Thursday, November 26, 2009

It's an okd building, in the ancient city close to the old Royal Castle, and the sign outside promised an exhibition of religious art.
We went in on one of those impulses I so enjoy following on holiday.
There was religious art, yes, but it was art owned by, or donated to, the late pope John Paul II, who was the real focus of the museum.
There was the football shirts presented to him, the bicycle he owned, and the canoe. The gorgeous gowns he wore while saying mass, and wall after wall of photographs of him.
What a beautiful man he was when he was young: how full of life, how charismatic...
And I could feel a play coming: about the transformation of someone so full of hope and beauty, such a fierce and important focus of resistance to oppression, to an implacable defender of an ironclad reactionary, backward looking and utterly destructive tradition.
It gave me a kind of mischievous pleasure to be there, too, in skirt and boots: doubly condemned, as a transsexual, and the perpetrator of an apparently blasphemous play condemned by the catholic archbishop of Glasgow. A spy in the enemy camp, gravely receiving the attentions of the no doubt deeply pious custodian as he showed us a cross that came from Scotland, following his insistence I write something pious in the visitors book...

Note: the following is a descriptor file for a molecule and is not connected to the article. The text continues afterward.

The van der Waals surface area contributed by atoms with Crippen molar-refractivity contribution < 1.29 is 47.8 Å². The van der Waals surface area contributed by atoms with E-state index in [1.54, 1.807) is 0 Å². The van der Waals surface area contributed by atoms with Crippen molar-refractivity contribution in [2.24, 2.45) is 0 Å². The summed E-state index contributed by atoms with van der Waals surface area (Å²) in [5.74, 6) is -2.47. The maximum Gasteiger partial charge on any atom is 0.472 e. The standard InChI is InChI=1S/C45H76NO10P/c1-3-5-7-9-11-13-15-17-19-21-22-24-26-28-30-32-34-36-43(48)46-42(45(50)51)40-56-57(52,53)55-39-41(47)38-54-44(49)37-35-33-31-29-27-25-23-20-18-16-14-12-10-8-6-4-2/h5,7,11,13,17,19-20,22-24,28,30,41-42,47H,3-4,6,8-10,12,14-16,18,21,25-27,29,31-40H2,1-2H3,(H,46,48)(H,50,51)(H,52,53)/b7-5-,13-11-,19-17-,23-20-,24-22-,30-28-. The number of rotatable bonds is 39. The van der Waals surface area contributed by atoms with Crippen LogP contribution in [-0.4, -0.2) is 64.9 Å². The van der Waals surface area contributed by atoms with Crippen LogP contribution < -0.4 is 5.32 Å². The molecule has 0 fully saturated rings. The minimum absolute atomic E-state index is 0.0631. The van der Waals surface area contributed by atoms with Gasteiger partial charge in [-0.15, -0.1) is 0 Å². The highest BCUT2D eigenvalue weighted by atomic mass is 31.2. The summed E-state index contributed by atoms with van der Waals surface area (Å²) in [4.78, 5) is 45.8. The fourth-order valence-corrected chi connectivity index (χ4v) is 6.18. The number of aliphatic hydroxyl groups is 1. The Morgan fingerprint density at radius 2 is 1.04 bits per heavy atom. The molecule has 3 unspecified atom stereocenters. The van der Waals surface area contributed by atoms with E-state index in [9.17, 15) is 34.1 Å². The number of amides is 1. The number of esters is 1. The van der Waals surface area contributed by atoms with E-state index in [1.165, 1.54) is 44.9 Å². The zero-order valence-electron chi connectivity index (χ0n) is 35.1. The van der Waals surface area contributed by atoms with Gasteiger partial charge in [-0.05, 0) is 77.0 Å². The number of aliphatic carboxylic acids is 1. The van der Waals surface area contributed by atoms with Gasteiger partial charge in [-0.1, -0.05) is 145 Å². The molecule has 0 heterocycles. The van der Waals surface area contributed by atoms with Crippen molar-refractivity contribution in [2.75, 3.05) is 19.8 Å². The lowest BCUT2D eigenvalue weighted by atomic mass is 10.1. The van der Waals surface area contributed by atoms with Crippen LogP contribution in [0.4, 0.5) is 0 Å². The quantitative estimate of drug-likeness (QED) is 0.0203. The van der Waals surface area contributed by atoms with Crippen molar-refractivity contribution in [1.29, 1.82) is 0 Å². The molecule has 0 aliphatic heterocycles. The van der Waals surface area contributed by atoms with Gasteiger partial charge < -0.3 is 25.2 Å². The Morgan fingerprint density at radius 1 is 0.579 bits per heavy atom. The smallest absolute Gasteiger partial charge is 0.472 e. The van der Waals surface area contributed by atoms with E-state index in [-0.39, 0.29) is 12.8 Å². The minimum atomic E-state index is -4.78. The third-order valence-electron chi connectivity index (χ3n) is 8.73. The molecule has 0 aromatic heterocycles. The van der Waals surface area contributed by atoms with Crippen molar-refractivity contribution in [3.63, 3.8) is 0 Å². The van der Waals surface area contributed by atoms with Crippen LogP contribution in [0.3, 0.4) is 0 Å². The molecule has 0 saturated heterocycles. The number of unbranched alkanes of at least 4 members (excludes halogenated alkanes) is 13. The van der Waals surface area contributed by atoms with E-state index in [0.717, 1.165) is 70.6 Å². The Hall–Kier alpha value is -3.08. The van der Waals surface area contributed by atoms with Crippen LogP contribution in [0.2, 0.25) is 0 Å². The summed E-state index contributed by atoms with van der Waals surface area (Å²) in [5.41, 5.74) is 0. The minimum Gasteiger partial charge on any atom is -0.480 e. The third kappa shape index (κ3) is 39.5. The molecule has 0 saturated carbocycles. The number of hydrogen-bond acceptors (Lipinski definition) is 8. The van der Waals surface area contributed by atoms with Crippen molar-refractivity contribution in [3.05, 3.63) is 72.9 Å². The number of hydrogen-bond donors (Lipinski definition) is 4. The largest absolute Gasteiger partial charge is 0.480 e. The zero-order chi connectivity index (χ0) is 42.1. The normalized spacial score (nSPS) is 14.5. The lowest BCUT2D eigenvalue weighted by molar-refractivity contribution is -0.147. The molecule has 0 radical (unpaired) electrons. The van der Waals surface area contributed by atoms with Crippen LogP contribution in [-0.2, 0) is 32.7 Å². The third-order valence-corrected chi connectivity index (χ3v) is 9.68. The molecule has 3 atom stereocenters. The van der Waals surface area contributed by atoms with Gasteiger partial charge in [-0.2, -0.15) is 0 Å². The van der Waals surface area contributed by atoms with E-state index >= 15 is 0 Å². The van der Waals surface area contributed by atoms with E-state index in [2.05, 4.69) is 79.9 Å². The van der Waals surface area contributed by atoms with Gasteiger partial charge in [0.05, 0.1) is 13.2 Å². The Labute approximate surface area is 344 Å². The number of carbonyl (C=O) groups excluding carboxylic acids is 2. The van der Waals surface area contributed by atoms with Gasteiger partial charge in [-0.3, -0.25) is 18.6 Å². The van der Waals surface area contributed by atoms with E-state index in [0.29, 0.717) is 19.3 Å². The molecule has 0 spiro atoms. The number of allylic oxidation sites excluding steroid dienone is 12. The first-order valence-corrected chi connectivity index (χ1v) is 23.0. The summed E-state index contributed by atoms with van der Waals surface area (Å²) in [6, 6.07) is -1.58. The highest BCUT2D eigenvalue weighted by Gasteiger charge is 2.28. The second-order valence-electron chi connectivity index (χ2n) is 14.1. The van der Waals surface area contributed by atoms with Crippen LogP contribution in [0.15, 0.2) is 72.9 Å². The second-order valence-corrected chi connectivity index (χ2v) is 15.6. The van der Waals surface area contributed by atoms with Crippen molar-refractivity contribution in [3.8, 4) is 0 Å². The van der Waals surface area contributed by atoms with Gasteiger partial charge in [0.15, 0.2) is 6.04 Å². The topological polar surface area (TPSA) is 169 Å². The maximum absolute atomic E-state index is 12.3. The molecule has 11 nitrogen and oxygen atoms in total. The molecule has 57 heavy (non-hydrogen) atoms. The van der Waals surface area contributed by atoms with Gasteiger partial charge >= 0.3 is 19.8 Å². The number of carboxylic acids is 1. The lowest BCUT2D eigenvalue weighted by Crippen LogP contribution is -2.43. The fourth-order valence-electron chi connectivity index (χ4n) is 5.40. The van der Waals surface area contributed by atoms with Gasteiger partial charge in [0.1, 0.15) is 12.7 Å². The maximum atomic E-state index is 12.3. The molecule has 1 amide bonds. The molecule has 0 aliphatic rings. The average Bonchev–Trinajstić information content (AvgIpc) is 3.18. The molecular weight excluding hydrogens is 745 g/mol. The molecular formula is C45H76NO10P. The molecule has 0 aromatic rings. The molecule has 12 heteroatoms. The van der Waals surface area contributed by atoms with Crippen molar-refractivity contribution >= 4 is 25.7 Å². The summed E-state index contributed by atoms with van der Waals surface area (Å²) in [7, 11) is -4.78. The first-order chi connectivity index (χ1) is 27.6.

There was one piece of amazing religious art.
It was a replica of a 13th or 14th century figure of a Madonna and Child. She was holding the child in her arms, loving, serene, and could also open out to reveal the figure of the father within, bearded and crouched and a little anxious looking...
So touching and beautiful an image of the primacy of the Mother and the androgynous nature of God. Right there in the Holy Father's house, in the heart of the traditions of the church, and so tragically ignored by both.

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